I have written and spoken often about my conviction that our witness as people of faith should, wherever possible, be a positive one. What we as followers of Jesus are for is far more compelling than what we are against, and we must accept the challenge to live out Jesus’ absurd conviction that we are most secure, and most right with God, when we love our enemies.
It is that desire to be a witness for Christ that has led me to become a reservist with Christian Peacemaker Teams. It is what has compelled me to be involved in the work of trying to save the lives of folks who are dying in the desert. It was what compelled me to become the Director of the Presbyterian Peace Fellowship with the hope of creating a corps of Presbyterians who will offer nonviolent accompaniment wherever sisters and brothers in our partner churches are at risk around the world.
Though I remain firm in that core commitment to offer positive, Christ-centered, alternatives to violence, I also believe that there are times when evil is so strong, and so interwoven into the fabric of our culture, that God demands that we rise up in protest.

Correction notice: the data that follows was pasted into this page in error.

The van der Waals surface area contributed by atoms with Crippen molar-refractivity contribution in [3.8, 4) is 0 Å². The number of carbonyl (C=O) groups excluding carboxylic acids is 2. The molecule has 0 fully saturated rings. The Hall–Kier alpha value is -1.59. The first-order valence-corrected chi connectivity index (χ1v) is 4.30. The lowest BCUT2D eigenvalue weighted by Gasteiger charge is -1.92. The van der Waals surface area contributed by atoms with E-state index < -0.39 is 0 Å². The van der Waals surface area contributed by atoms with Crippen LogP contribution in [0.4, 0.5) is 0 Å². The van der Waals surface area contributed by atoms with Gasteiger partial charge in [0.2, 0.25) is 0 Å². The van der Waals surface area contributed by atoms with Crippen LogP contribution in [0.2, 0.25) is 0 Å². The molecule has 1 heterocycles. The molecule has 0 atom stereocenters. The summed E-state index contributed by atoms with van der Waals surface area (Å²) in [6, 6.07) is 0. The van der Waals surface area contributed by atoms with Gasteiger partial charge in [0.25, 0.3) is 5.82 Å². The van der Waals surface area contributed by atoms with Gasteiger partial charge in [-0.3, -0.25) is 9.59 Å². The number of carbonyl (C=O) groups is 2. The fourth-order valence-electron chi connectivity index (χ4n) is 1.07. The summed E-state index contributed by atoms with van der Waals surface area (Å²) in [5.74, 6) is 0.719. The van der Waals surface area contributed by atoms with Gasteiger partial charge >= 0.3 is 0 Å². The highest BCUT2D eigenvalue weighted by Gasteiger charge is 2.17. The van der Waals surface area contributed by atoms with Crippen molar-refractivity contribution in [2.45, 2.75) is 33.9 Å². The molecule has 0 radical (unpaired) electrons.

For me, the moment to stand up and say “no” can no longer be avoided.
I have decided that I will join in an interfaith procession and witness against the War in Iraq in Washington on September 26th. If God opens the way for me to do so, I will risk arrest to make it clear that I believe the War in Iraq is a violation of my most fundamental beliefs as a Christian. Whether or not such a witness is effective, it is clear to me that I must do everything in my power and in keeping with my values as a follower of Jesus Christ to stop this war.
I believe that – when called to protest - our protest must be completely nonviolent.
I believe that we must insist that our stand against this war is not unpatriotic, nor can we allow it to be misconstrued as a lack of support for our soldiers. The most supportive thing we could do for them is to bring them home and reunite them with their families.